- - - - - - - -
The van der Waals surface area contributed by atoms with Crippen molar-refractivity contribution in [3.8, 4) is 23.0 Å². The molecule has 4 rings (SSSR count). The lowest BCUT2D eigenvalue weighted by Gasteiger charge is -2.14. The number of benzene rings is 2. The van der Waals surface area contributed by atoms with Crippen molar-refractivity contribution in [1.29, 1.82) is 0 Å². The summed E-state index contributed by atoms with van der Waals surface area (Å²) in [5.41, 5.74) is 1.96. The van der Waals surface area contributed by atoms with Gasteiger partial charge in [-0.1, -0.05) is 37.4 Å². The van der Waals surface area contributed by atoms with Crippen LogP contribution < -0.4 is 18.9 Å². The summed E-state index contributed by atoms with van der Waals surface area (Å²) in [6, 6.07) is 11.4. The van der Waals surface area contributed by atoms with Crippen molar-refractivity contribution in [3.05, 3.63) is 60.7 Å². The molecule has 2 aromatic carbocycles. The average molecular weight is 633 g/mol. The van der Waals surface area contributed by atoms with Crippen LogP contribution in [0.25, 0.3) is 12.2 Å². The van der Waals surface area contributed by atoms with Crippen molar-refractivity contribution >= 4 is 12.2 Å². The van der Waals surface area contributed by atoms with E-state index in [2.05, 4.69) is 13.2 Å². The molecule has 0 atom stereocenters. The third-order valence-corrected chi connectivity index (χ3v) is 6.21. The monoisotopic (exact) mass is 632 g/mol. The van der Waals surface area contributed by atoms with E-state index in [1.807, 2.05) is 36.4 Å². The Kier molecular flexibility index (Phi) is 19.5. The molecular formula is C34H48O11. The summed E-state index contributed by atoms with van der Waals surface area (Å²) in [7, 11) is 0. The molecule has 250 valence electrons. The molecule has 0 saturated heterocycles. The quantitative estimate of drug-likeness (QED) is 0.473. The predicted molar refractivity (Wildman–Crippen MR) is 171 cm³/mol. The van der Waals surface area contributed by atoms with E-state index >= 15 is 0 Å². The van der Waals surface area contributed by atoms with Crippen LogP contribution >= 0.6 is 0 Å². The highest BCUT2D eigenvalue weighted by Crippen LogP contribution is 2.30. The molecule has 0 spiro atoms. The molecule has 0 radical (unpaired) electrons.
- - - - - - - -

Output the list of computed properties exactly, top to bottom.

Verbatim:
The van der Waals surface area contributed by atoms with Crippen molar-refractivity contribution in [3.8, 4) is 23.0 Å². The molecule has 4 rings (SSSR count). The lowest BCUT2D eigenvalue weighted by Gasteiger charge is -2.14. The number of benzene rings is 2. The van der Waals surface area contributed by atoms with Crippen molar-refractivity contribution in [1.29, 1.82) is 0 Å². The summed E-state index contributed by atoms with van der Waals surface area (Å²) in [5.41, 5.74) is 1.96. The van der Waals surface area contributed by atoms with Gasteiger partial charge in [-0.1, -0.05) is 37.4 Å². The van der Waals surface area contributed by atoms with Crippen LogP contribution < -0.4 is 18.9 Å². The summed E-state index contributed by atoms with van der Waals surface area (Å²) in [6, 6.07) is 11.4. The van der Waals surface area contributed by atoms with Crippen molar-refractivity contribution in [3.05, 3.63) is 60.7 Å². The molecule has 2 aromatic carbocycles. The average molecular weight is 633 g/mol. The van der Waals surface area contributed by atoms with Crippen LogP contribution in [0.25, 0.3) is 12.2 Å². The van der Waals surface area contributed by atoms with Crippen molar-refractivity contribution >= 4 is 12.2 Å². The van der Waals surface area contributed by atoms with E-state index in [2.05, 4.69) is 13.2 Å². The molecule has 0 atom stereocenters. The third-order valence-corrected chi connectivity index (χ3v) is 6.21. The monoisotopic (exact) mass is 632 g/mol. The van der Waals surface area contributed by atoms with E-state index in [1.807, 2.05) is 36.4 Å². The Kier molecular flexibility index (Phi) is 19.5. The molecular formula is C34H48O11. The summed E-state index contributed by atoms with van der Waals surface area (Å²) in [7, 11) is 0. The molecule has 250 valence electrons. The molecule has 0 saturated heterocycles. The quantitative estimate of drug-likeness (QED) is 0.473. The predicted molar refractivity (Wildman–Crippen MR) is 171 cm³/mol. The van der Waals surface area contributed by atoms with E-state index >= 15 is 0 Å². The van der Waals surface area contributed by atoms with Crippen LogP contribution >= 0.6 is 0 Å². The highest BCUT2D eigenvalue weighted by Crippen LogP contribution is 2.30. The molecule has 0 spiro atoms. The molecule has 0 radical (unpaired) electrons.